Cognitive Behavioral Therapy offers great wisdom and structure. I use many aspects of this evidence based therapeutic approach in my practice. Understanding and examining cognitive distortions is one of the distinct features of this approach. In order to make the discussion of distorted thinking more enjoyable and engaging, I developed a set of cards listing each of the 15 common distorted thinking patterns. I also made a set of the 12 actions that can be taken to untangle a distorted perception. I call these cards, Distorted Thinking Builders and Busters.
Clients love examining these cards as they learn about the various distorted thinking patterns. I let clients know that these are habits most humans fall into at various times. These are distortions are traps that most of us can get ensnared in if we aren’t paying attention. With clients I read each card and discuss how the pattern plays out. I ask them how often they might get caught in the distorted thinking pattern and then lay the card out accordingly. If they trip on a distorted patten often I lay the card close to them. If they don’t get caught in the pattern I put the card far away from them. In the end we look at how many of the common distortions they get tripped up by and how many they successfully avoid.
Doing this kind of activity gives me an active and engaging way to work with this topic. The kinesthetic layout seems to help clients be invested in the exploration and get a visual sense of what needs attention. I usually identify the three most frequently used distorted patterns and suggest they look for these in the days ahead. I might have them write down the names of the patterns and post this in a place where they will encounter it often during the week. This attention to self-observation is one of the first steps in interrupting the habit.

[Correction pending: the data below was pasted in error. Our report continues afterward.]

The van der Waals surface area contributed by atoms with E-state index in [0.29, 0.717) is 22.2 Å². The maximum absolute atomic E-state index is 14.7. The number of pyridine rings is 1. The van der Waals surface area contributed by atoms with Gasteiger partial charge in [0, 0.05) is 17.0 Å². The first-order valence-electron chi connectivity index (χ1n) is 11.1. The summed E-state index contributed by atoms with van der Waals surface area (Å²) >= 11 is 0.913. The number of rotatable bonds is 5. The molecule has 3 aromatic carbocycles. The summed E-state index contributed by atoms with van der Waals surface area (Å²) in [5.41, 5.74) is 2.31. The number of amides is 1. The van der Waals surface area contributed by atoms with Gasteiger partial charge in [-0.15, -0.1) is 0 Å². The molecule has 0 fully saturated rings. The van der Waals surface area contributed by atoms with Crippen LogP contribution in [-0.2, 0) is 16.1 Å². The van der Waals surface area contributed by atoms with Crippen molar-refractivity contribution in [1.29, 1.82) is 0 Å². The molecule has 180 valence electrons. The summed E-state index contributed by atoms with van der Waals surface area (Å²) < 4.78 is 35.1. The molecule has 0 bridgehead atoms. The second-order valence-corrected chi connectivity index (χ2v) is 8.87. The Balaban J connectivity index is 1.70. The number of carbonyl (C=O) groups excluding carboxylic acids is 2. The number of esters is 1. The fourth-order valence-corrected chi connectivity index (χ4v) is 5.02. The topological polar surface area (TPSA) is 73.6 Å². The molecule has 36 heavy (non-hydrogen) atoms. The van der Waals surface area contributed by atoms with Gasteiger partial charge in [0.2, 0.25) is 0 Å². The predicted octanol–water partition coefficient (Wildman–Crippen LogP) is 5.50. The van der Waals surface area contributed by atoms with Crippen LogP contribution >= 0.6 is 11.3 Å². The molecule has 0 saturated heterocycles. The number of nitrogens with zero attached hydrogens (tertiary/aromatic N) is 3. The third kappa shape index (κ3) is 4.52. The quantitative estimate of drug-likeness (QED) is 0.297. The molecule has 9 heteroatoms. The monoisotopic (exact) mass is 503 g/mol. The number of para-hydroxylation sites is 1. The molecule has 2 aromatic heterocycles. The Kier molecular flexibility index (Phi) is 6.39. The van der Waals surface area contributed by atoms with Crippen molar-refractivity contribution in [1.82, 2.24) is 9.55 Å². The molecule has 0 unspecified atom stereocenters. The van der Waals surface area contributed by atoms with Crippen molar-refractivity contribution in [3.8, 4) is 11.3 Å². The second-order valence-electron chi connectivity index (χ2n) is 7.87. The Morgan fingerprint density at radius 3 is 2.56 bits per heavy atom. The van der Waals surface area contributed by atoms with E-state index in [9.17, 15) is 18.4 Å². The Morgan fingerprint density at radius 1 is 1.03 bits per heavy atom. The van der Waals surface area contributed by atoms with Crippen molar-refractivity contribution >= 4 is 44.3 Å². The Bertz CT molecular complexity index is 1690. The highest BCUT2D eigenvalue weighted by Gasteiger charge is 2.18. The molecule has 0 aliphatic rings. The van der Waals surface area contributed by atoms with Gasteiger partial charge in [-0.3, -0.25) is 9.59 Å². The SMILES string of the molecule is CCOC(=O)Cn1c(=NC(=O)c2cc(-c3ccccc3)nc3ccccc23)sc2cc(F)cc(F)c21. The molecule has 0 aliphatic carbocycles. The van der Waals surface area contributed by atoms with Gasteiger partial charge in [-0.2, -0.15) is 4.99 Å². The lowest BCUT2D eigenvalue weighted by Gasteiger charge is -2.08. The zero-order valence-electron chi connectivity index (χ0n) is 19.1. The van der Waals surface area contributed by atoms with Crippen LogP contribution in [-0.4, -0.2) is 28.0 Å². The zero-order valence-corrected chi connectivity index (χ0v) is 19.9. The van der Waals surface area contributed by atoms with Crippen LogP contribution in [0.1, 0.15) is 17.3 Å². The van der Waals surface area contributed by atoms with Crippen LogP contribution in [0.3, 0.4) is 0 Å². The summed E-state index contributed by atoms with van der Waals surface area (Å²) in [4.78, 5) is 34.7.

After identifying the unhealthy patterns of thinking, I will look through the Distortion Buster cards and see if we can identify together the method that would help the client reset themselves to more rational thinking after engaging in distorted thinking. We might look specifically at an incident from their recent past and apply distortion busting techniques to see how these might actually play out in their own familiar experiences. This retroactive learning is often the most potent way to integrate new material.
A fun additional activity I enjoy playing with my clients is to take one of the 8 Scenario cards and practice building and busting distorted thinking for the character in the scenario. This is usually a playful way to show how easy it is to twist thinking in such a way as to cause emotional distress. The busting cards can then be applied to the character in the scenario to bring him or her back to a state of emotional balance and calm.
If you need a clever, playful, and effective way to teach others about cognitive distortions you might find my Distorted Thinking Building and Busting cards to be a useful tool. The set is available on my products page. You can also read a bit more about the set by downloading this flyer.